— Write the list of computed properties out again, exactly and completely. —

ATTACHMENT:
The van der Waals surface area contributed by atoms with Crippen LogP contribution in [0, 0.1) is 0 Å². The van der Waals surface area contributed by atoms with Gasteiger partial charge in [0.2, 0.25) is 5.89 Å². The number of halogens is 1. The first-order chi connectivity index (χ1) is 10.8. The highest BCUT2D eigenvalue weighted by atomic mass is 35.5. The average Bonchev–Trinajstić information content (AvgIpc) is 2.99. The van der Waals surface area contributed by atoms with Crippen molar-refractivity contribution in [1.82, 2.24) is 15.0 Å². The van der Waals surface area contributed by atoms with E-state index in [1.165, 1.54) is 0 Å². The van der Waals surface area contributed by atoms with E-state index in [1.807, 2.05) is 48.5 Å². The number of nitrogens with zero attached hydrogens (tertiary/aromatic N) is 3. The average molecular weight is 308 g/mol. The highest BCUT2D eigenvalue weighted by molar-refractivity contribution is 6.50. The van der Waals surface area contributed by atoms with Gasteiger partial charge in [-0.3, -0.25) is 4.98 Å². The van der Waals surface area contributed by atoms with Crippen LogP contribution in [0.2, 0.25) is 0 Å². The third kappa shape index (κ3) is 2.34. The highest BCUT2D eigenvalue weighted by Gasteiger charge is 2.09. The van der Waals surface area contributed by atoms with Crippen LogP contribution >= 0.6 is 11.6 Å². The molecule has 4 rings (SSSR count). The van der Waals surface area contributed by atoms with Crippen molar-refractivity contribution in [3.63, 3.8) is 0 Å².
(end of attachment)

The van der Waals surface area contributed by atoms with Crippen LogP contribution in [0, 0.1) is 0 Å². The van der Waals surface area contributed by atoms with Gasteiger partial charge in [0.2, 0.25) is 5.89 Å². The number of halogens is 1. The first-order chi connectivity index (χ1) is 10.8. The highest BCUT2D eigenvalue weighted by atomic mass is 35.5. The average Bonchev–Trinajstić information content (AvgIpc) is 2.99. The van der Waals surface area contributed by atoms with Crippen molar-refractivity contribution in [1.82, 2.24) is 15.0 Å². The van der Waals surface area contributed by atoms with E-state index in [1.165, 1.54) is 0 Å². The van der Waals surface area contributed by atoms with E-state index in [1.807, 2.05) is 48.5 Å². The number of nitrogens with zero attached hydrogens (tertiary/aromatic N) is 3. The average molecular weight is 308 g/mol. The highest BCUT2D eigenvalue weighted by molar-refractivity contribution is 6.50. The van der Waals surface area contributed by atoms with Gasteiger partial charge in [-0.3, -0.25) is 4.98 Å². The van der Waals surface area contributed by atoms with Crippen LogP contribution in [0.2, 0.25) is 0 Å². The third kappa shape index (κ3) is 2.34. The highest BCUT2D eigenvalue weighted by Gasteiger charge is 2.09. The van der Waals surface area contributed by atoms with Crippen LogP contribution >= 0.6 is 11.6 Å². The molecule has 4 rings (SSSR count). The van der Waals surface area contributed by atoms with Crippen molar-refractivity contribution in [3.63, 3.8) is 0 Å².